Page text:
Earlier this year, Christini Tosi changed the name of “Crack Pie” to “Milk Bar Pie,” explaining that the name “fell short” of Milk Bar’s mission “to spread joy and inspire celebration.” It wasn’t exactly an apology, and it wasn’t clear if Tosi really understood why the name was a problem in the first place, but at least the name — finally, after over a decade — was changed.
Tosi was not the first to use the word “crack” to indicate that a food was difficult to stop eating, and she definitely wasn’t the last. The word is used to describe slow cooker chicken , saltine toffee (though some argue the “crack” comes from the crackers), and sauce. In Portland, not too far from where I live, there is a “snack shop” called “Cheese & Crack,” though only one of those things is available for purchase.
I don’t doubt many people will tell me to lighten up, but come the fuck on. It is 2019, and making light of addiction cannot be what passes as a cute joke or winky marketing ploy, and I am hardly the first to point this out. As Devra First explained in her article for the Boston Globe on the subject, the ability to make light of crack has a lot to do with privilege:
The crack epidemic of the 1980s hurt largely poor, largely black communities, not the people who were heading to the East Village to spend $5 on a slice of pie (the price has since gone up to $9). Now the country is in the grips of an opioid crisis, and a double standard.
This addiction affects white communities as well — 78 per cent of those who died from an opioid overdose in 2017 were white, according to the Henry J. Kaiser Family Foundation — and our cultural response to it has been very different, with dialogue often centred on treatment rather than incarceration…. A bakery would never try to market something called Fentanyl Cake, and the name Crack Pie feels offensively off-key.
Individuals — some who aren’t even in the business of selling food to yuppies — do it too. (These people are usually white.) There’s a scene in an episode of The Office where Pam says the breadsticks at a restaurant are “like crack.” Ryan quickly interjects “I love when people say ‘like crack’ who’ve obviously never done crack,” then suggests she to compare them to something from “her world,” such as scrapbooking. It’s one of the few times Ryan makes a good point, and the 20-second scene crystalises exactly why equating food to crack is so cringy.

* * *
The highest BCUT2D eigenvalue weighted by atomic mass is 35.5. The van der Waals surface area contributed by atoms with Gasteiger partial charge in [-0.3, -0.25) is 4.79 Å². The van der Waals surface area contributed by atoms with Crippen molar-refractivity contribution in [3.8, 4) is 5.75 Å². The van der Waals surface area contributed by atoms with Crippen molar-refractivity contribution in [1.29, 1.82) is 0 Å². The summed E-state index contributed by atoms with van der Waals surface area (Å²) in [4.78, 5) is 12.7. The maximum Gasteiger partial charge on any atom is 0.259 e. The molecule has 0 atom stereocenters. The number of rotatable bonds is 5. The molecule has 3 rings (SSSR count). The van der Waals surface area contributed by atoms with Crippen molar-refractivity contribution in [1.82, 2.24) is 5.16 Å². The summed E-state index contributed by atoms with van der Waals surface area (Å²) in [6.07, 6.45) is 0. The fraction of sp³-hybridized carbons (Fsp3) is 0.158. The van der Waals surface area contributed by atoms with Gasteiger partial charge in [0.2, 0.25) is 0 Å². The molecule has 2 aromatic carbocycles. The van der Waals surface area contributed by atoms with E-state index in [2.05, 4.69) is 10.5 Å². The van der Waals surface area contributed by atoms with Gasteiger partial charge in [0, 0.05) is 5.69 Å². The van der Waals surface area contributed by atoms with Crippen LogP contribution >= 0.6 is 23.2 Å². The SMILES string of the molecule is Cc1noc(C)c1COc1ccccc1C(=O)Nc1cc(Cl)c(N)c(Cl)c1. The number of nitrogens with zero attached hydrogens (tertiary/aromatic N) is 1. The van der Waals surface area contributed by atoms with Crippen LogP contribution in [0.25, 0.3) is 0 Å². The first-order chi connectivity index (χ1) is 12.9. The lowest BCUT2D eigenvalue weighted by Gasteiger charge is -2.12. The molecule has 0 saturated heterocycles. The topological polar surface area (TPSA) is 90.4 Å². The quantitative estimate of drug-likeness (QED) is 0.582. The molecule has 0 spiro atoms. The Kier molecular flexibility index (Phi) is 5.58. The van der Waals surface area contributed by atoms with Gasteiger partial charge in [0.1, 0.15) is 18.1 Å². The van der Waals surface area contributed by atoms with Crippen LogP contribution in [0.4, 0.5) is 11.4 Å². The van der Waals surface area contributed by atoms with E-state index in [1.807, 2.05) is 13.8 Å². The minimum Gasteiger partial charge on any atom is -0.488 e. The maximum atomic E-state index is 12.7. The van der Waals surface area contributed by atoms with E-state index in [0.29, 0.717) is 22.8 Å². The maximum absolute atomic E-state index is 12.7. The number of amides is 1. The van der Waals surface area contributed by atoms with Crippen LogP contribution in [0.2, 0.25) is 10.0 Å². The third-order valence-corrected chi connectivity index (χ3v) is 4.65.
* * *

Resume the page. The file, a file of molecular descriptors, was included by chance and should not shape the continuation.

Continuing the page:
No one who has ever tried crack would tell you that eating breadsticks (or pie, or cheese, or toffee) comes anywhere close to the experience of smoking crack cocaine. Using the name of a drug that devastated primarily poor and minority communities to sell slices of chess pie and artfully constructed cheese plates is not edgy or interesting. Using it as shorthand for “very fun to eat” in writing or in conversation is at the best extremely lazy and at worst classist and racist.
Tosi did a good thing when she changed the name of her famous pie, and many food writers — such as restaurant critic Soleil Ho and the Serious Eats staff — are able to write beautifully without using it as a hyperbolic crutch. So don’t say it! That’s the hack! If you need a word to describe how much you enjoy a food thing, type “delicious” into an online thesaurus and pick something.
There are a lot of words out there, and most of them don’t trivialise addiction.